adjudication will probably result in the prohibition of

Microsoft to distribute their browser for free in the future

and that they will also be broken up into two or more smaller

firms, this would be a bargaining endowment for the

government. They would use the probable outcome of a court

trial to their advantage in informal negotiations. In this

example the government could offer Microsoft the chance to

remain as one complete unit instead of splitting into two or

more smaller ones, in exchange for ceasing to give away their

browser. By employing such bargaining endowments, mediations

are said to be taking place in the shadow of the law. This

means that each side bears in mind what could happen in court

throughout the negotiations. Posner s appointment as mediator

will amplify this effect because his presence as a US district

court judge reminds both sides of the possible outcomes if the

case were unable to reach an agreement in mediation and had to

return to court. Another important factor in the Microsoft

antitrust case is the frequency with which Microsoft and the

government interact with one another. Because Microsoft is a

forerunner in a pioneer industry, the government constantly

keeps watch over its operations, trying to ensure that its

business practices are both fair and legal. This necessitates

taking the firm to court when the government questions the

legality of the operations or actions of Microsoft. This

frequent meeting in court fulfills the first of three

requirements for a party to be known as a repeat player, that

the unit has had and anticipates repeated litigation. The next

two requirements are also met by both Microsoft and the

government; both have relatively low stakes in the outcome of

any one case. For the government, the loss of this case will

not result in any significant revenue declines. If Microsoft

loses, they could be forced to sell their browser instead of

giving it away, which could only increase revenues. The firm

could also be broken up into several firms, but the owners of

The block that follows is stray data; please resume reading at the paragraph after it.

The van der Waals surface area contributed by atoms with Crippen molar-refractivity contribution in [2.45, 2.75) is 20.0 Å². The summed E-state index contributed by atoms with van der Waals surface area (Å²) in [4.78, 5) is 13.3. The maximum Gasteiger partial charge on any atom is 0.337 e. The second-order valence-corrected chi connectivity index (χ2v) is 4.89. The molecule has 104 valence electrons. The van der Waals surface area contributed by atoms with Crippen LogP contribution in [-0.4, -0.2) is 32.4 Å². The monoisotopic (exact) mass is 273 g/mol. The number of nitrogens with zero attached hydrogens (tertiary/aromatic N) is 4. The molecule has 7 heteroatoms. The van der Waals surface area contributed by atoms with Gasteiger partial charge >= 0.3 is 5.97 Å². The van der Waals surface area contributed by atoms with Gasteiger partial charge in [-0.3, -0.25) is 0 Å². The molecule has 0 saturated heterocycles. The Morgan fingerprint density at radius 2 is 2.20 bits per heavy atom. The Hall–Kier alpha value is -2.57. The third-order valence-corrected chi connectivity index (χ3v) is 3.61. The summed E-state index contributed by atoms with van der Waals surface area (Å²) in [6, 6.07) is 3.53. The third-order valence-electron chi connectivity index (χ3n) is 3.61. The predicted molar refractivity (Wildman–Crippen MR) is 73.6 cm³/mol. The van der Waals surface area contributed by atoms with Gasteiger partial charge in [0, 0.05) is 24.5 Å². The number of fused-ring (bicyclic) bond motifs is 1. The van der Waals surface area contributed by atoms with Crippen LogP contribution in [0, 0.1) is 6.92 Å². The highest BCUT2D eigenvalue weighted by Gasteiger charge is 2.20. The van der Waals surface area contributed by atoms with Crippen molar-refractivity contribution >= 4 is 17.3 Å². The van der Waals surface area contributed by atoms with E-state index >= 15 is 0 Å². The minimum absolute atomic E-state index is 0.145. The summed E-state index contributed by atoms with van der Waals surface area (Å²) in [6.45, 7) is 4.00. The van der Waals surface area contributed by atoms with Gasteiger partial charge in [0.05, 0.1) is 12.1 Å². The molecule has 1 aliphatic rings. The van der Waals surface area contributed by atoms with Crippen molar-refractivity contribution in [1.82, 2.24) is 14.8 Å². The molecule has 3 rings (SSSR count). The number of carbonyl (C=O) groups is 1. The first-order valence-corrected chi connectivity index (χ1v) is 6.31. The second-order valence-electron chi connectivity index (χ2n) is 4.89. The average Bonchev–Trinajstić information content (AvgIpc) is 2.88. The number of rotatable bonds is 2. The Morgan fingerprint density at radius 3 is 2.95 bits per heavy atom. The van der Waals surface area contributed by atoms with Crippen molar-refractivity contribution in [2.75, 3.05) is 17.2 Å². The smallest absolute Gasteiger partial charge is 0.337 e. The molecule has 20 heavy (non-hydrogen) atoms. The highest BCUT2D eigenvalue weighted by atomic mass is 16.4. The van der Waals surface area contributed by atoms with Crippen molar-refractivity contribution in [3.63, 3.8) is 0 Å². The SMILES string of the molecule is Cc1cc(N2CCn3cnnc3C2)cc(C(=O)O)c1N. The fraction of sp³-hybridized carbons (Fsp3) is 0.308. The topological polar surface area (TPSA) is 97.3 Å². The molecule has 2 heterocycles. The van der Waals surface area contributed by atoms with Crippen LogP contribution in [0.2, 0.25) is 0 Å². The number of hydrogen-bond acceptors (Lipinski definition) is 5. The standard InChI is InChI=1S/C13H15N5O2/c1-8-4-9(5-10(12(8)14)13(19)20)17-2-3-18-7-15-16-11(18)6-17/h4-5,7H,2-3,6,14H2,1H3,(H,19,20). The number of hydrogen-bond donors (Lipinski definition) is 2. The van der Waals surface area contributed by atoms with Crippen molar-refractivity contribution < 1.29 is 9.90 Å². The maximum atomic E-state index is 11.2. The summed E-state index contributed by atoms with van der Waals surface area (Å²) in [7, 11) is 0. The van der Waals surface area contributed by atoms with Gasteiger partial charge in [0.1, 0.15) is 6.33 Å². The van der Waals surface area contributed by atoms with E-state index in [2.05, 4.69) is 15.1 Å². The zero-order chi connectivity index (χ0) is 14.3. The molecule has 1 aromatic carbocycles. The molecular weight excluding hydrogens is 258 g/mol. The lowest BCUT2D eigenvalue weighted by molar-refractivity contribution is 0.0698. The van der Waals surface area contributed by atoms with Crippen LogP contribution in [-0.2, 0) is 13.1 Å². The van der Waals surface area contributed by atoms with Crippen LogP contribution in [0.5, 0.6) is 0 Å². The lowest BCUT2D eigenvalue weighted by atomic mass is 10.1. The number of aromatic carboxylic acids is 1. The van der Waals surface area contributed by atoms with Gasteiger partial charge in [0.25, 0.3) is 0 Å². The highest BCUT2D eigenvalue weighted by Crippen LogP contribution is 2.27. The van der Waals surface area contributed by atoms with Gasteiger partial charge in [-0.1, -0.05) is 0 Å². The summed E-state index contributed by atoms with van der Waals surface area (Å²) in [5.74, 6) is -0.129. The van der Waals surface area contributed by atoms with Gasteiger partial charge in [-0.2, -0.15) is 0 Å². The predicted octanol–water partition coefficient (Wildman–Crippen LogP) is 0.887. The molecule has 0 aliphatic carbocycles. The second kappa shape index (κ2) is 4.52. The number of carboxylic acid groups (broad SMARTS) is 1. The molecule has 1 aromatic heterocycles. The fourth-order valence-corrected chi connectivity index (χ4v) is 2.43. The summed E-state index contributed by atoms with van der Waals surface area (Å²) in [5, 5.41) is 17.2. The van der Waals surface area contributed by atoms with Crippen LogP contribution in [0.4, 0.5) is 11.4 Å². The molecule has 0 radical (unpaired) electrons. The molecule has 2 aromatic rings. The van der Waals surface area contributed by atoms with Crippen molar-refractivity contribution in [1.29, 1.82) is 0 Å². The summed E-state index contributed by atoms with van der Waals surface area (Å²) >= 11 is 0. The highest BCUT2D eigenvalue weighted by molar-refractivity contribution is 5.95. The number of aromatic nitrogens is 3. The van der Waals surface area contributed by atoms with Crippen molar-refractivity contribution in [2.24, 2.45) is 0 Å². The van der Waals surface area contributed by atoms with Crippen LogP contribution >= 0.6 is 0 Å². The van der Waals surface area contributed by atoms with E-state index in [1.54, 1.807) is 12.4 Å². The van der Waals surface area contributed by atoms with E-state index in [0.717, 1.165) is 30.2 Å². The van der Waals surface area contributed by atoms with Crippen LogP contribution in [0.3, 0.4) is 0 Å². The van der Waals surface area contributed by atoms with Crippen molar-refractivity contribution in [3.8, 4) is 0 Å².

Microsoft would retain ownership of the new companies. The

third requirement, that a party has the resources to pursue

its long term interests, is also met by both the government

and Microsoft, who employ full time lawyers as part of their

regular staff. (Galanter, 1975) The status of both of the

litigants as repeat players has a large impact on the

preferred means of dispute settlement in this particular case.

Because the two parties have similar resources and goals and

will face future litigation, informal resolution, such as

mediation offers both a less hostile environment and one more

conducive to compromise. The development of informal

relations between regulatory agencies and the regulated firms

is well known. (Galanter, 1975), and accordingly, Microsoft

and the government have developed a set of relations that are

mutually beneficial. To fight out their differences in court

would leave both bitter and any dealings with each other in

the future hostile. Because the conflict is one of interest

and not of dissensus, there is more incentive to settle. Both

the government and Microsoft will benefit from the continued

operation of the firm; thus, they have the same goal, but

disagree on how best to achieve it. Such a conflict of

interest lends itself to the compromise model , in which the

establishment of guilt is not at issue and also where the two

parties involved in a dispute look forward to a relationship

with each other in the future. The compromise model stresses

compromise and agreement which is best achieved not through

the formal court system, but through informal means of dispute

resolution such as mediation.